Our NHS staff are doing an absolutely sterling job, every day that they go into work they are putting other's lives and needs before their own. If sewing something as simple as a drawstring bag helps give a member of the NHS some comfort, allowing them to transport their uniform home safely, without risking the health of their loved ones, then it is the least we can do to help.
So, I hear you all cry - how can you get involved?! Below is a simple step by step guide on how to make a drawstring bag. If you are really new to sewing, then this is a fantastic way to improve your skills and get comfortable with your machine, whilst helping out with a brilliant cause. The guide is written with ways to use what you have at home, however if you require any supplies, then we have everything you need. We will also give you extra supplies for free, allowing you to make more of these valuable bags (see end of post for more information).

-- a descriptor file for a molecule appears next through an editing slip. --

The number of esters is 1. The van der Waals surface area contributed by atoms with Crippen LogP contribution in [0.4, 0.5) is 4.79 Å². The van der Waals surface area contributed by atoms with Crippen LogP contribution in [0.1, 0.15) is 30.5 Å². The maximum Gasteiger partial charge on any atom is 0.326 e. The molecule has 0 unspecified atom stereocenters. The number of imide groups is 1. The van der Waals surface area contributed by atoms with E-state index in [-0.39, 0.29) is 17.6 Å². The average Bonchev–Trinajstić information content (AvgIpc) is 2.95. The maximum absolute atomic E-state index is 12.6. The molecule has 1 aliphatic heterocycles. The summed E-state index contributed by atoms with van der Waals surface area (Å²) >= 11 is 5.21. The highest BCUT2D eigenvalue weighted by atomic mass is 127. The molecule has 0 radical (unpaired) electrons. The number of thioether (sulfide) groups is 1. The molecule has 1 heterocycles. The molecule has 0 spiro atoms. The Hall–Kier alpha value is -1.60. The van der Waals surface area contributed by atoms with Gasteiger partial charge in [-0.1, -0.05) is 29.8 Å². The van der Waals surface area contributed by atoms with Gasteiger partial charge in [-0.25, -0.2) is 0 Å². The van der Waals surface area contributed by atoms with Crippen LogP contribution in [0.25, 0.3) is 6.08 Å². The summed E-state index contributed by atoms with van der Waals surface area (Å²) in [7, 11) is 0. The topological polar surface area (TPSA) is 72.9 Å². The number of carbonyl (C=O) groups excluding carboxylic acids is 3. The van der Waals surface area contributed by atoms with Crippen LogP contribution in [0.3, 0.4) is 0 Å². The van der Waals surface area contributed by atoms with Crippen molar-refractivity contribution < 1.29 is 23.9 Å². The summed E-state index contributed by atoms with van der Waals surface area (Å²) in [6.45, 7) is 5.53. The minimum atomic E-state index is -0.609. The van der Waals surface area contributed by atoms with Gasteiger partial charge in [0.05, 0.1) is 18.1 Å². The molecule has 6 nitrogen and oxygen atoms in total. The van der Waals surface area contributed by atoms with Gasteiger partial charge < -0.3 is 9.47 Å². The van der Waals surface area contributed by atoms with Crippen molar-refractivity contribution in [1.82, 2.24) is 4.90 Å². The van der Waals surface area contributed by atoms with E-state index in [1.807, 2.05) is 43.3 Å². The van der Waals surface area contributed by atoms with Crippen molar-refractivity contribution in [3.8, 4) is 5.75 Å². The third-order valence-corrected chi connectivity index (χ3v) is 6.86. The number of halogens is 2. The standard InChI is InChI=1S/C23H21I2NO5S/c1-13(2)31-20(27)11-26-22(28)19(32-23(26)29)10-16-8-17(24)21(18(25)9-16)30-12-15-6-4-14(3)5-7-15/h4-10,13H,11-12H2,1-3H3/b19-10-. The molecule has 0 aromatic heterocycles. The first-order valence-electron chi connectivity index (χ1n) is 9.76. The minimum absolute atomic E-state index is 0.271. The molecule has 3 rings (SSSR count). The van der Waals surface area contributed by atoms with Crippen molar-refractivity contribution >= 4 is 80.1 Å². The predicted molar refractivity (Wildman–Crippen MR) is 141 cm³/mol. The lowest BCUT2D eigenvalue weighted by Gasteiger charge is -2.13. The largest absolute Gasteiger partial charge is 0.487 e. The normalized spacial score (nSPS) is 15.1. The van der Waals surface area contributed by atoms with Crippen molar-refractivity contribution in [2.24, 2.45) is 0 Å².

YOU WILL NEED:
Cotton or polycotton fabric, if you have old (but clean!) bedsheets or pillowcases, these work really well (sizes below)
Any colour thread
Ribbon/drawstring cord (approx. 50cm per bag)
Sewing machine - or needle and thread if you prefer a bit of #slowsewing
Each of our bags were approximately 50cm x 40cm, around the same size as a school PE bag. As long as you could fit a couple of items of (adult) clothing inside, the bag will work.
Cut out 2x 50cm x 40cm pieces of fabric. If you are planning on making a few, it might be worth making yourself a template. You can use card, paper, baking paper, tracing paper... an old cereal box - whatever you have on hand!